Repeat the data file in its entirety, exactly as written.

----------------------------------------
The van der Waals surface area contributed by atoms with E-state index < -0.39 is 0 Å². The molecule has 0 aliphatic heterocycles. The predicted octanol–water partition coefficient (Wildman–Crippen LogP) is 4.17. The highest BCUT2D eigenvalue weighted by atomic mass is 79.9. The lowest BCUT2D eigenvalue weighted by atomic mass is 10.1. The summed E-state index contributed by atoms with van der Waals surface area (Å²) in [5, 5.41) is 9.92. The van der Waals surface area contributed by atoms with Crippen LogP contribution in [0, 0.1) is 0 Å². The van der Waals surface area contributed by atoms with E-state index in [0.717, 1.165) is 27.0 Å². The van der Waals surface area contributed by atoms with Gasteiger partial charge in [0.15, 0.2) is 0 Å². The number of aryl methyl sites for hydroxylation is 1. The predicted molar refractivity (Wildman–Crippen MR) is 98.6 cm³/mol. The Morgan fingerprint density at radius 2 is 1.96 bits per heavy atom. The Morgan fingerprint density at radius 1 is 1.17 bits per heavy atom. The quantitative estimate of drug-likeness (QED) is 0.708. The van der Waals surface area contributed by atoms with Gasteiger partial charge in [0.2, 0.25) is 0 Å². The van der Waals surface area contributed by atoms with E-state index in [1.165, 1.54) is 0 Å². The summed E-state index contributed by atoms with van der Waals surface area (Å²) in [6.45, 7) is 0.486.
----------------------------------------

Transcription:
The van der Waals surface area contributed by atoms with E-state index < -0.39 is 0 Å². The molecule has 0 aliphatic heterocycles. The predicted octanol–water partition coefficient (Wildman–Crippen LogP) is 4.17. The highest BCUT2D eigenvalue weighted by atomic mass is 79.9. The lowest BCUT2D eigenvalue weighted by atomic mass is 10.1. The summed E-state index contributed by atoms with van der Waals surface area (Å²) in [5, 5.41) is 9.92. The van der Waals surface area contributed by atoms with Crippen LogP contribution in [0, 0.1) is 0 Å². The van der Waals surface area contributed by atoms with E-state index in [0.717, 1.165) is 27.0 Å². The van der Waals surface area contributed by atoms with Gasteiger partial charge in [0.15, 0.2) is 0 Å². The number of aryl methyl sites for hydroxylation is 1. The predicted molar refractivity (Wildman–Crippen MR) is 98.6 cm³/mol. The Morgan fingerprint density at radius 2 is 1.96 bits per heavy atom. The Morgan fingerprint density at radius 1 is 1.17 bits per heavy atom. The quantitative estimate of drug-likeness (QED) is 0.708. The van der Waals surface area contributed by atoms with Gasteiger partial charge in [0.2, 0.25) is 0 Å². The van der Waals surface area contributed by atoms with E-state index in [1.165, 1.54) is 0 Å². The summed E-state index contributed by atoms with van der Waals surface area (Å²) in [6.45, 7) is 0.486.